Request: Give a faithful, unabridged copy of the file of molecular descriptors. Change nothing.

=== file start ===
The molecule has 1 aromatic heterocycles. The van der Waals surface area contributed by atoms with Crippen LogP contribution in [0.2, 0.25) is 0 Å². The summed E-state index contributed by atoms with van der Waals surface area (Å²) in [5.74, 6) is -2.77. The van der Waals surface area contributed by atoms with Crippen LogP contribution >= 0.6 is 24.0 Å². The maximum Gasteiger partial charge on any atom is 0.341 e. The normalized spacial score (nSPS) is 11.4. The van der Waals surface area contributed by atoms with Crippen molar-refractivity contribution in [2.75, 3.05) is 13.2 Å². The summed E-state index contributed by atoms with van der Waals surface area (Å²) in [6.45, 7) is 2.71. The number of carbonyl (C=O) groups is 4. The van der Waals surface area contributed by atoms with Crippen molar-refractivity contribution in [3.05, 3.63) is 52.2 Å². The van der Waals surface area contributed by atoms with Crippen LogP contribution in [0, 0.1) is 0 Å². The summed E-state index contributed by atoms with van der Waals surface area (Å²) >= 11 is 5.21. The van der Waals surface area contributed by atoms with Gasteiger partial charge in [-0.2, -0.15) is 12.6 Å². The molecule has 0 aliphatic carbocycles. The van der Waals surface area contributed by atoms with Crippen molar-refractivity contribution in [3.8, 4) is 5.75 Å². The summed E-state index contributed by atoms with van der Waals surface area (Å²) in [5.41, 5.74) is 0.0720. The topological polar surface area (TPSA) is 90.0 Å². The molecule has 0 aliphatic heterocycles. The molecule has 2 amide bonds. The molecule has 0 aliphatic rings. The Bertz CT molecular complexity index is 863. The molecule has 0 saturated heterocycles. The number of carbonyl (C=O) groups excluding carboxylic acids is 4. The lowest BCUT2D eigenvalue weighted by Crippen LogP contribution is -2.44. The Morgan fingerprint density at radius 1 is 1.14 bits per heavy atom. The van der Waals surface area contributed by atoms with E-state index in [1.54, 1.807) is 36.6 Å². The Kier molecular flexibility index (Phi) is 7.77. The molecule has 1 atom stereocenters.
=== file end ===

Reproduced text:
The molecule has 1 aromatic heterocycles. The van der Waals surface area contributed by atoms with Crippen LogP contribution in [0.2, 0.25) is 0 Å². The summed E-state index contributed by atoms with van der Waals surface area (Å²) in [5.74, 6) is -2.77. The van der Waals surface area contributed by atoms with Crippen LogP contribution >= 0.6 is 24.0 Å². The maximum Gasteiger partial charge on any atom is 0.341 e. The normalized spacial score (nSPS) is 11.4. The van der Waals surface area contributed by atoms with Crippen molar-refractivity contribution in [2.75, 3.05) is 13.2 Å². The summed E-state index contributed by atoms with van der Waals surface area (Å²) in [6.45, 7) is 2.71. The number of carbonyl (C=O) groups is 4. The van der Waals surface area contributed by atoms with Crippen molar-refractivity contribution in [3.05, 3.63) is 52.2 Å². The van der Waals surface area contributed by atoms with Crippen LogP contribution in [0, 0.1) is 0 Å². The summed E-state index contributed by atoms with van der Waals surface area (Å²) >= 11 is 5.21. The van der Waals surface area contributed by atoms with Gasteiger partial charge in [-0.2, -0.15) is 12.6 Å². The molecule has 0 aliphatic carbocycles. The van der Waals surface area contributed by atoms with Crippen molar-refractivity contribution in [3.8, 4) is 5.75 Å². The summed E-state index contributed by atoms with van der Waals surface area (Å²) in [5.41, 5.74) is 0.0720. The topological polar surface area (TPSA) is 90.0 Å². The molecule has 0 aliphatic heterocycles. The molecule has 2 amide bonds. The molecule has 0 aliphatic rings. The Bertz CT molecular complexity index is 863. The molecule has 0 saturated heterocycles. The number of carbonyl (C=O) groups excluding carboxylic acids is 4. The lowest BCUT2D eigenvalue weighted by Crippen LogP contribution is -2.44. The Morgan fingerprint density at radius 1 is 1.14 bits per heavy atom. The van der Waals surface area contributed by atoms with E-state index in [1.54, 1.807) is 36.6 Å². The Kier molecular flexibility index (Phi) is 7.77. The molecule has 1 atom stereocenters.